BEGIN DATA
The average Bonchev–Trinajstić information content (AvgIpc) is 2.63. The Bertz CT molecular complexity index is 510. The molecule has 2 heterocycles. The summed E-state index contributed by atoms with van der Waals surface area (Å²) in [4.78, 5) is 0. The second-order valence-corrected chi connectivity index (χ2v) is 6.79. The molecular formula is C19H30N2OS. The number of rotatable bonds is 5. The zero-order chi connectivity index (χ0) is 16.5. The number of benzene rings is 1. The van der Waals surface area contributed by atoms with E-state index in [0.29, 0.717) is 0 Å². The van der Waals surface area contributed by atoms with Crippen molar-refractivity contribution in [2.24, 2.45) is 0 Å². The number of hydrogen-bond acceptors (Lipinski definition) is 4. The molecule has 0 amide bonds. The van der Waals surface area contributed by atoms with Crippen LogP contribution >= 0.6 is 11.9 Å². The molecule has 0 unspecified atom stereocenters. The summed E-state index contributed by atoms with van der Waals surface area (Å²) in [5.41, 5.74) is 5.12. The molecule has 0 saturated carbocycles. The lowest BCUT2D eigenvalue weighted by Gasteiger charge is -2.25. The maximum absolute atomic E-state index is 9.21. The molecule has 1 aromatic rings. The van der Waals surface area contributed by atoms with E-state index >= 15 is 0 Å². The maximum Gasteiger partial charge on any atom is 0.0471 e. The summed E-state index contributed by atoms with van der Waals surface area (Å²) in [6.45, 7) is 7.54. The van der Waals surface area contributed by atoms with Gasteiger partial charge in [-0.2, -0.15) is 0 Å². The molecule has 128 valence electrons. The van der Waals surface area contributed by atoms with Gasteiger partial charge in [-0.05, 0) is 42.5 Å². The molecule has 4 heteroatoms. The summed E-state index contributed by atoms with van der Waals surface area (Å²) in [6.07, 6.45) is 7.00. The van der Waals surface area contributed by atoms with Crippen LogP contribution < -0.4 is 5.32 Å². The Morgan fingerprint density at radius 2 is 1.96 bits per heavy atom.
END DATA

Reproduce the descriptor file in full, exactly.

The average Bonchev–Trinajstić information content (AvgIpc) is 2.63. The Bertz CT molecular complexity index is 510. The molecule has 2 heterocycles. The summed E-state index contributed by atoms with van der Waals surface area (Å²) in [4.78, 5) is 0. The second-order valence-corrected chi connectivity index (χ2v) is 6.79. The molecular formula is C19H30N2OS. The number of rotatable bonds is 5. The zero-order chi connectivity index (χ0) is 16.5. The number of benzene rings is 1. The van der Waals surface area contributed by atoms with E-state index in [0.29, 0.717) is 0 Å². The van der Waals surface area contributed by atoms with Crippen molar-refractivity contribution in [2.24, 2.45) is 0 Å². The number of hydrogen-bond acceptors (Lipinski definition) is 4. The molecule has 0 amide bonds. The van der Waals surface area contributed by atoms with Crippen LogP contribution >= 0.6 is 11.9 Å². The molecule has 0 unspecified atom stereocenters. The summed E-state index contributed by atoms with van der Waals surface area (Å²) in [5.41, 5.74) is 5.12. The molecule has 0 saturated carbocycles. The lowest BCUT2D eigenvalue weighted by Gasteiger charge is -2.25. The maximum absolute atomic E-state index is 9.21. The molecule has 1 aromatic rings. The van der Waals surface area contributed by atoms with E-state index >= 15 is 0 Å². The maximum Gasteiger partial charge on any atom is 0.0471 e. The summed E-state index contributed by atoms with van der Waals surface area (Å²) in [6.45, 7) is 7.54. The van der Waals surface area contributed by atoms with Gasteiger partial charge in [-0.2, -0.15) is 0 Å². The molecule has 128 valence electrons. The van der Waals surface area contributed by atoms with Gasteiger partial charge in [-0.05, 0) is 42.5 Å². The molecule has 4 heteroatoms. The summed E-state index contributed by atoms with van der Waals surface area (Å²) in [6.07, 6.45) is 7.00. The van der Waals surface area contributed by atoms with Crippen LogP contribution < -0.4 is 5.32 Å². The Morgan fingerprint density at radius 2 is 1.96 bits per heavy atom.